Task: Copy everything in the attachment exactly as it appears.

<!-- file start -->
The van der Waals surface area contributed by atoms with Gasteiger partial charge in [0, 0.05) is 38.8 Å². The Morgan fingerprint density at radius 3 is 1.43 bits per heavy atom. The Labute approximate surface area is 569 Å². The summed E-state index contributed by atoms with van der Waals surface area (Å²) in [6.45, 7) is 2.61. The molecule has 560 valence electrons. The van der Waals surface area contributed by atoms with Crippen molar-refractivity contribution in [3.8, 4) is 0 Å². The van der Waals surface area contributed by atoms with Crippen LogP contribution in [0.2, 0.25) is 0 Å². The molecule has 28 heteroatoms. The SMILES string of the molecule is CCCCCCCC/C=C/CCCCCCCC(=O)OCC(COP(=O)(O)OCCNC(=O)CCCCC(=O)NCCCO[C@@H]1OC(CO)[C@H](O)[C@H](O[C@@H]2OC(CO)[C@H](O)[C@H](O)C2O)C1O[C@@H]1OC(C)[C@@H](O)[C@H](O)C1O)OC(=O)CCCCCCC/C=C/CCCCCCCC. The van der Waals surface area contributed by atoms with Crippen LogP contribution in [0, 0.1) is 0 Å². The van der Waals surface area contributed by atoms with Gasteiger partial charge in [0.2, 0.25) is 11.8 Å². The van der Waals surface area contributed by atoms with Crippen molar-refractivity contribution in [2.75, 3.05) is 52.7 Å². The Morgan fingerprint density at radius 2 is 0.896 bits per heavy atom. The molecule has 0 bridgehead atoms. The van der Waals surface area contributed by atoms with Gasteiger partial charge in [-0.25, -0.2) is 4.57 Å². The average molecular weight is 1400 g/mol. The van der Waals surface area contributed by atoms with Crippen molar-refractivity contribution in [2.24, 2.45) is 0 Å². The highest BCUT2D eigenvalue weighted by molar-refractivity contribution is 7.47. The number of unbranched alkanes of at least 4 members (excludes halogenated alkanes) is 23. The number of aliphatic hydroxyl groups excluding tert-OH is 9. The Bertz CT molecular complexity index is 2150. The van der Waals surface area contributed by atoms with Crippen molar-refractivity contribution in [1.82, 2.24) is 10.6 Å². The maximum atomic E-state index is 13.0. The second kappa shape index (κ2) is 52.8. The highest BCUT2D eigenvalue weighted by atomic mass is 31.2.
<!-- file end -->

The van der Waals surface area contributed by atoms with Gasteiger partial charge in [0, 0.05) is 38.8 Å². The Morgan fingerprint density at radius 3 is 1.43 bits per heavy atom. The Labute approximate surface area is 569 Å². The summed E-state index contributed by atoms with van der Waals surface area (Å²) in [6.45, 7) is 2.61. The molecule has 560 valence electrons. The van der Waals surface area contributed by atoms with Crippen molar-refractivity contribution in [3.8, 4) is 0 Å². The van der Waals surface area contributed by atoms with Crippen LogP contribution in [0.2, 0.25) is 0 Å². The molecule has 28 heteroatoms. The SMILES string of the molecule is CCCCCCCC/C=C/CCCCCCCC(=O)OCC(COP(=O)(O)OCCNC(=O)CCCCC(=O)NCCCO[C@@H]1OC(CO)[C@H](O)[C@H](O[C@@H]2OC(CO)[C@H](O)[C@H](O)C2O)C1O[C@@H]1OC(C)[C@@H](O)[C@H](O)C1O)OC(=O)CCCCCCC/C=C/CCCCCCCC. The van der Waals surface area contributed by atoms with Crippen LogP contribution in [0, 0.1) is 0 Å². The van der Waals surface area contributed by atoms with Gasteiger partial charge in [0.2, 0.25) is 11.8 Å². The van der Waals surface area contributed by atoms with Crippen molar-refractivity contribution in [2.75, 3.05) is 52.7 Å². The Morgan fingerprint density at radius 2 is 0.896 bits per heavy atom. The molecule has 0 bridgehead atoms. The van der Waals surface area contributed by atoms with Gasteiger partial charge in [-0.25, -0.2) is 4.57 Å². The average molecular weight is 1400 g/mol. The van der Waals surface area contributed by atoms with Crippen molar-refractivity contribution in [2.24, 2.45) is 0 Å². The highest BCUT2D eigenvalue weighted by molar-refractivity contribution is 7.47. The number of unbranched alkanes of at least 4 members (excludes halogenated alkanes) is 23. The number of aliphatic hydroxyl groups excluding tert-OH is 9. The Bertz CT molecular complexity index is 2150. The van der Waals surface area contributed by atoms with Crippen molar-refractivity contribution in [1.82, 2.24) is 10.6 Å². The maximum atomic E-state index is 13.0. The second kappa shape index (κ2) is 52.8. The highest BCUT2D eigenvalue weighted by atomic mass is 31.2.